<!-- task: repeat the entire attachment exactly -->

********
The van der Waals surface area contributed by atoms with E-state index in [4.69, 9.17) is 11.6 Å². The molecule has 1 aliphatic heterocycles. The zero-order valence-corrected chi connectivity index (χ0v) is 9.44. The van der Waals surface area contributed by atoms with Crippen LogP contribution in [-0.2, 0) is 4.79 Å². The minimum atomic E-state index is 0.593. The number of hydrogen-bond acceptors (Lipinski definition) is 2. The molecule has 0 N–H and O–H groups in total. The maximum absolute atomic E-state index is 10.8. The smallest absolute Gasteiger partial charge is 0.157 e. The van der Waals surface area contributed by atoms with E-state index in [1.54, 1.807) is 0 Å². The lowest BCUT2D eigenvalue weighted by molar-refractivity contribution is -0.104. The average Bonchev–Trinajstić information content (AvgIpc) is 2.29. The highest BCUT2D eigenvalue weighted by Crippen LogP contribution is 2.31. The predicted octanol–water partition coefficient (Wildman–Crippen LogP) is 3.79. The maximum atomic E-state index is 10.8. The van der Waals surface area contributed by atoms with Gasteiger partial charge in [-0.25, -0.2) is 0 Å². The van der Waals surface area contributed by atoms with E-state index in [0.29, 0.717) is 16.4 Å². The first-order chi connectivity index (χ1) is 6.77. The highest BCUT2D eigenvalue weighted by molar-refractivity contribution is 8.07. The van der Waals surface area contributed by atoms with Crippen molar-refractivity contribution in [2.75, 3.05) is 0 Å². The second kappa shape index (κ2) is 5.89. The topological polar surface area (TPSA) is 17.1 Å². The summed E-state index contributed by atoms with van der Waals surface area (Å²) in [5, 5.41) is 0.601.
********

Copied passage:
The van der Waals surface area contributed by atoms with E-state index in [4.69, 9.17) is 11.6 Å². The molecule has 1 aliphatic heterocycles. The zero-order valence-corrected chi connectivity index (χ0v) is 9.44. The van der Waals surface area contributed by atoms with Crippen LogP contribution in [-0.2, 0) is 4.79 Å². The minimum atomic E-state index is 0.593. The number of hydrogen-bond acceptors (Lipinski definition) is 2. The molecule has 0 N–H and O–H groups in total. The maximum absolute atomic E-state index is 10.8. The smallest absolute Gasteiger partial charge is 0.157 e. The van der Waals surface area contributed by atoms with E-state index in [1.54, 1.807) is 0 Å². The lowest BCUT2D eigenvalue weighted by molar-refractivity contribution is -0.104. The average Bonchev–Trinajstić information content (AvgIpc) is 2.29. The highest BCUT2D eigenvalue weighted by Crippen LogP contribution is 2.31. The predicted octanol–water partition coefficient (Wildman–Crippen LogP) is 3.79. The maximum atomic E-state index is 10.8. The van der Waals surface area contributed by atoms with Gasteiger partial charge in [-0.25, -0.2) is 0 Å². The van der Waals surface area contributed by atoms with E-state index in [0.29, 0.717) is 16.4 Å². The first-order chi connectivity index (χ1) is 6.77. The highest BCUT2D eigenvalue weighted by molar-refractivity contribution is 8.07. The van der Waals surface area contributed by atoms with Crippen molar-refractivity contribution in [2.75, 3.05) is 0 Å². The second kappa shape index (κ2) is 5.89. The topological polar surface area (TPSA) is 17.1 Å². The summed E-state index contributed by atoms with van der Waals surface area (Å²) in [5, 5.41) is 0.601.